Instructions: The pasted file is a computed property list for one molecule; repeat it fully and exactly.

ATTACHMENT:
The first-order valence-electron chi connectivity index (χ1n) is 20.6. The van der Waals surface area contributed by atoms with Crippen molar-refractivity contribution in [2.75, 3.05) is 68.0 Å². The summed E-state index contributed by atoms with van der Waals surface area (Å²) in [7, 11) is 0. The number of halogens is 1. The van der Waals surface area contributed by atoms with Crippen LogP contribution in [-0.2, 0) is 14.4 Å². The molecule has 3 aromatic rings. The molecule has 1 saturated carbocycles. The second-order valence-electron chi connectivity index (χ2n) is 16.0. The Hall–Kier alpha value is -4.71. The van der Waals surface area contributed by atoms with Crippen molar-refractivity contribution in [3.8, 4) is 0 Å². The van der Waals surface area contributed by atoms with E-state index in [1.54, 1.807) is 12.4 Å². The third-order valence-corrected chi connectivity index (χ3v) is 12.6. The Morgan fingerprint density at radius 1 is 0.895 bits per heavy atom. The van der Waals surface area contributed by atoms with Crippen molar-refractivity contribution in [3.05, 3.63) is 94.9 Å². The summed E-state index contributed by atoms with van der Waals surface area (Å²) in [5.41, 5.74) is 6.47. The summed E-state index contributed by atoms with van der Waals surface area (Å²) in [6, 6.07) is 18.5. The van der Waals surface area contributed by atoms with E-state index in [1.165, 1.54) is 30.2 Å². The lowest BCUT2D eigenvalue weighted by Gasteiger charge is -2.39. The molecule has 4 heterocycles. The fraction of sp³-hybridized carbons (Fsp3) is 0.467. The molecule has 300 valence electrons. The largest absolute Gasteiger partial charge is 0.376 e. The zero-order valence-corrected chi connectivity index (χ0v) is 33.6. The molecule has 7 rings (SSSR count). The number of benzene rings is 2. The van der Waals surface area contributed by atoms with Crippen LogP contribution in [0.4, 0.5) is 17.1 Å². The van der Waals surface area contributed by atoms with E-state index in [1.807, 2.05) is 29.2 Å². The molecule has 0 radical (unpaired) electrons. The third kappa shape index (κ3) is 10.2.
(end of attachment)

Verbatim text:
The first-order valence-electron chi connectivity index (χ1n) is 20.6. The van der Waals surface area contributed by atoms with Crippen molar-refractivity contribution in [2.75, 3.05) is 68.0 Å². The summed E-state index contributed by atoms with van der Waals surface area (Å²) in [7, 11) is 0. The number of halogens is 1. The van der Waals surface area contributed by atoms with Crippen LogP contribution in [-0.2, 0) is 14.4 Å². The molecule has 3 aromatic rings. The molecule has 1 saturated carbocycles. The second-order valence-electron chi connectivity index (χ2n) is 16.0. The Hall–Kier alpha value is -4.71. The van der Waals surface area contributed by atoms with Crippen molar-refractivity contribution in [3.8, 4) is 0 Å². The van der Waals surface area contributed by atoms with E-state index in [1.54, 1.807) is 12.4 Å². The third-order valence-corrected chi connectivity index (χ3v) is 12.6. The Morgan fingerprint density at radius 1 is 0.895 bits per heavy atom. The van der Waals surface area contributed by atoms with Crippen molar-refractivity contribution in [3.05, 3.63) is 94.9 Å². The summed E-state index contributed by atoms with van der Waals surface area (Å²) in [5.41, 5.74) is 6.47. The summed E-state index contributed by atoms with van der Waals surface area (Å²) in [6, 6.07) is 18.5. The van der Waals surface area contributed by atoms with E-state index in [1.165, 1.54) is 30.2 Å². The lowest BCUT2D eigenvalue weighted by Gasteiger charge is -2.39. The molecule has 4 heterocycles. The fraction of sp³-hybridized carbons (Fsp3) is 0.467. The molecule has 300 valence electrons. The largest absolute Gasteiger partial charge is 0.376 e. The zero-order valence-corrected chi connectivity index (χ0v) is 33.6. The molecule has 7 rings (SSSR count). The number of benzene rings is 2. The van der Waals surface area contributed by atoms with Crippen LogP contribution in [0.4, 0.5) is 17.1 Å². The van der Waals surface area contributed by atoms with E-state index in [1.807, 2.05) is 29.2 Å². The molecule has 0 radical (unpaired) electrons. The third kappa shape index (κ3) is 10.2.